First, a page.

According to the April edition of the JRC's Anomaly Hotspots of Agricultural Production (ASAP) assessment, which comes at harvest time, the crop production outlook in Southern Africa is strongly impacted by a combination of prolonged drought and two cyclones in less than six weeks.
Meanwhile, large parts of East Africa are facing major rain deficit and high temperatures while still recovering from the 2017 drought and partial failure of the rains during 2018's short wet season.
Main findings of the April global overview:
- Vulnerable and food-insecure areas across Southern Africa are experiencing below-average harvests, due to drought and the impact of cyclones in Mozambique and neighbouring areas in Zimbabwe and Malawi.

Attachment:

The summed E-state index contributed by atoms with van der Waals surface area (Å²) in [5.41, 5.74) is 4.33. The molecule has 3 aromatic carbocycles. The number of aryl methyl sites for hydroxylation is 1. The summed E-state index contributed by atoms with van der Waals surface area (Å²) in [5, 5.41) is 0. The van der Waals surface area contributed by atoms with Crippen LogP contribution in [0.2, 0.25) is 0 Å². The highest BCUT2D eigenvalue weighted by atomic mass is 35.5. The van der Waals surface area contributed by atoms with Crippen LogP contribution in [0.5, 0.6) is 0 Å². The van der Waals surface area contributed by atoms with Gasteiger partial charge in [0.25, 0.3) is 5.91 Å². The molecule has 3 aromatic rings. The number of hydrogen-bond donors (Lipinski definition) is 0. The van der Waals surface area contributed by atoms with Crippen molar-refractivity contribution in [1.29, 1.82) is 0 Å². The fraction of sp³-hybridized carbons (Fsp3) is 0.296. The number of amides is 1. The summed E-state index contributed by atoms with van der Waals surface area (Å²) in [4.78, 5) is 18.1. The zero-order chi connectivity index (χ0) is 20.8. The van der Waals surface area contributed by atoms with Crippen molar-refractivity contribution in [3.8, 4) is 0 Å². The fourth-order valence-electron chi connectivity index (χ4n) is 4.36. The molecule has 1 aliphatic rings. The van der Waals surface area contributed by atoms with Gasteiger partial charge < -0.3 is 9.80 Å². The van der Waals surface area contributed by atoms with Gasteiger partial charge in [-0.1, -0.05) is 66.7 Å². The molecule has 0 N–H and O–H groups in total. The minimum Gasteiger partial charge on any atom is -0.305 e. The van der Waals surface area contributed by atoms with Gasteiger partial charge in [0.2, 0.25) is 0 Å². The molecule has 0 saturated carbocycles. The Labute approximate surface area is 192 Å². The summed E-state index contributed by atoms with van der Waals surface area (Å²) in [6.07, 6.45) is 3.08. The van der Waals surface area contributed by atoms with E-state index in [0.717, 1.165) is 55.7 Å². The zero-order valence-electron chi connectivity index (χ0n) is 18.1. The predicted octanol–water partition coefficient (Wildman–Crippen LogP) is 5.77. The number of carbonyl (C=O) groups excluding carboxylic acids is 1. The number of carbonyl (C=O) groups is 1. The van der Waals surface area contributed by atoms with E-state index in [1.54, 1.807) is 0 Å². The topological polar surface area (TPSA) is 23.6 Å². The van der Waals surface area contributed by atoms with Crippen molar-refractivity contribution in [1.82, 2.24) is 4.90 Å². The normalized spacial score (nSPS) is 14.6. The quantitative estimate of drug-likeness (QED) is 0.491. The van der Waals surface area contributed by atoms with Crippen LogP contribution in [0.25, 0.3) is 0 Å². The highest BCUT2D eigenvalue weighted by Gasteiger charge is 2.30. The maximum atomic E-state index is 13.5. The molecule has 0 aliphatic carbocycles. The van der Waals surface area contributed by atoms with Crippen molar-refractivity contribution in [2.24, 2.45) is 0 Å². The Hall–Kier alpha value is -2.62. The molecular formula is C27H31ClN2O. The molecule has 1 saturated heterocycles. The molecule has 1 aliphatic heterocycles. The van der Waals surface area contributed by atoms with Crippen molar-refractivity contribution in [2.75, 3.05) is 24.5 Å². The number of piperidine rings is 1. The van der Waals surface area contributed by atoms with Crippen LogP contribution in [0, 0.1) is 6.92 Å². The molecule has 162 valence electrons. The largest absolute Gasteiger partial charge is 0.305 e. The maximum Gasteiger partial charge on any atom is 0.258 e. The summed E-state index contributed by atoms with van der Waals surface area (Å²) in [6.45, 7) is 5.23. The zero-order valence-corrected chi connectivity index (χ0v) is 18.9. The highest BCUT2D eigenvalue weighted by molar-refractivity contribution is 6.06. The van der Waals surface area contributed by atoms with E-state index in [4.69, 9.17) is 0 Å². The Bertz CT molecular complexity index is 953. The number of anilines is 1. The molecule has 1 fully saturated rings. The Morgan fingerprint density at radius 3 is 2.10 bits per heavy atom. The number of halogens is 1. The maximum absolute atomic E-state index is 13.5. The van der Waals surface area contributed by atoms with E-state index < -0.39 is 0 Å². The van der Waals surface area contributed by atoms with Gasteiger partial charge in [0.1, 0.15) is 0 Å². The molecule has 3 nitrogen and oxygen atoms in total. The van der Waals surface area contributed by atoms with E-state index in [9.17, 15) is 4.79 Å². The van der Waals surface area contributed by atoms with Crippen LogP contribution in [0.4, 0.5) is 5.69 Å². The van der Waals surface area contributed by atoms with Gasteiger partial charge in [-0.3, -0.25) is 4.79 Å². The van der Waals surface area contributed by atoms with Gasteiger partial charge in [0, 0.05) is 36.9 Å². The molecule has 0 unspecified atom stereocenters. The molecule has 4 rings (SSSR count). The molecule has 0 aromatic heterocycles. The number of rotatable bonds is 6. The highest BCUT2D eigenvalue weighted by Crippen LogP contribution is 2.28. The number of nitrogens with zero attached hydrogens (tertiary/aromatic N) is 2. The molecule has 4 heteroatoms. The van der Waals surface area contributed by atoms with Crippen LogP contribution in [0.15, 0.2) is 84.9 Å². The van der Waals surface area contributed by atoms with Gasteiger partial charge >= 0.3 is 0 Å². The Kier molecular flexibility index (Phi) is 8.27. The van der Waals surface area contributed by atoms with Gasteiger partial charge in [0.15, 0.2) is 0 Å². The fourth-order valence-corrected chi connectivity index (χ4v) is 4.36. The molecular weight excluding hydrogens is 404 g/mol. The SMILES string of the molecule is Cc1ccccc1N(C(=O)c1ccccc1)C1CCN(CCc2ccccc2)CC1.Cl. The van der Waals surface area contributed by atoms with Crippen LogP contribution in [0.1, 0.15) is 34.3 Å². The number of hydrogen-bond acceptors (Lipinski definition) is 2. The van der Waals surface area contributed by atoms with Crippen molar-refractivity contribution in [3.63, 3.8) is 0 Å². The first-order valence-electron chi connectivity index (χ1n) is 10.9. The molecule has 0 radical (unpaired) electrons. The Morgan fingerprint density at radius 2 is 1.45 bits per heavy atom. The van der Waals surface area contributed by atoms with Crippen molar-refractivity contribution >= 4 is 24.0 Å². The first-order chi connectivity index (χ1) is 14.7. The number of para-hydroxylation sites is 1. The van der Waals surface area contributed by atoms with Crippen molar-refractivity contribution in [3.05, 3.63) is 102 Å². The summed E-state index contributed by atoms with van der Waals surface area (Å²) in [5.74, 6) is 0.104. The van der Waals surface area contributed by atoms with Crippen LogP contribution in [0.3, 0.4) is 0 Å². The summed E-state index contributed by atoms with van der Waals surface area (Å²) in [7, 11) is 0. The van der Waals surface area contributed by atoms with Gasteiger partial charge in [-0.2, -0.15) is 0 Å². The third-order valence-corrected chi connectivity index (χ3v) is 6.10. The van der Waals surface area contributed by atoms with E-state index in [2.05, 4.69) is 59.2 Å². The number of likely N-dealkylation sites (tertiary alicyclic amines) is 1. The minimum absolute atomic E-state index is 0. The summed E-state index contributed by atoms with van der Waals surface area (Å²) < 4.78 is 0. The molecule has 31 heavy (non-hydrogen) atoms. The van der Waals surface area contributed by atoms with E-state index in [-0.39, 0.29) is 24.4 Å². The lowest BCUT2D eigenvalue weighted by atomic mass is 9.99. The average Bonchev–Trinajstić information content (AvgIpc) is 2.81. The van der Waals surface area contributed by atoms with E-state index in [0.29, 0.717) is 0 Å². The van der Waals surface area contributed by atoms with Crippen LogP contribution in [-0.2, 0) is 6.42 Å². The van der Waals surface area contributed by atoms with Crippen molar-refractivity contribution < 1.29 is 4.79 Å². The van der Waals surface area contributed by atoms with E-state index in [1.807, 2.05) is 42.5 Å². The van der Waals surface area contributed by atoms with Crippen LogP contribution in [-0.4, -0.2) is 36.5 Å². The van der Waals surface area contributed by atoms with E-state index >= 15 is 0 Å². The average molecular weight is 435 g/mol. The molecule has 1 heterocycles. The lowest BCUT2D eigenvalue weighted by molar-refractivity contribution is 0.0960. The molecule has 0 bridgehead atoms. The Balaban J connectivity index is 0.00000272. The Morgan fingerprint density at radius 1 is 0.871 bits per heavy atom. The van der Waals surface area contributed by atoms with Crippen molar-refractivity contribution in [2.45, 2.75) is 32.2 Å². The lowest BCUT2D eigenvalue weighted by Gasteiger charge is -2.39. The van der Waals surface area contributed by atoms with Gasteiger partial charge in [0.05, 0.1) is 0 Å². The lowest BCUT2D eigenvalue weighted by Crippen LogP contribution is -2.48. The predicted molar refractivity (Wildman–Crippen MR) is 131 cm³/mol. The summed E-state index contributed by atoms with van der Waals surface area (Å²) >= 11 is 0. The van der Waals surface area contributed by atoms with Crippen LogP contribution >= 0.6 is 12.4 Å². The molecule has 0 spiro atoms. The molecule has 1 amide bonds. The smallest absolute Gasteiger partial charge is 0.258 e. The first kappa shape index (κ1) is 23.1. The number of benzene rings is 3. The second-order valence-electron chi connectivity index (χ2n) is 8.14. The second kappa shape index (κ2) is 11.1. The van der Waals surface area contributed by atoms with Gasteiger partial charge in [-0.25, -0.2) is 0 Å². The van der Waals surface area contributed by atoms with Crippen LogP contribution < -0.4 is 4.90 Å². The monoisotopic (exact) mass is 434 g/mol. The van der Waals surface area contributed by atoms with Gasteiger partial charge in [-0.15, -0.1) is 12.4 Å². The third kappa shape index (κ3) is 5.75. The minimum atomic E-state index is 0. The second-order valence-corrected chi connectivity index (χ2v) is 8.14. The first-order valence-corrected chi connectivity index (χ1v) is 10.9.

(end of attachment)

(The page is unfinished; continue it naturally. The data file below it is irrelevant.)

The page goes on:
- With atmospheric moisture diverted southwards by cyclones Idai and Kenneth, dry and hot conditions are reducing the production outlook in East Africa for the long wet season, and are reducing pastoral vegetation production.
- The winter cereals outlook remains generally positive throughout the Middle-East, North Africa and Central Asia, with the exception of areas in Iran and Iraq that were affected by flood damage in March.
- In South-East Asia, northern and central Thailand expect below-average off-season rice production, but the effects are offset by the above-average 2018 main season.
The next assessment is scheduled for the first week of June 2019.
Anomaly Hotspots of Agricultural Production (ASAP) assessment
- Publication date
- 7 May 2019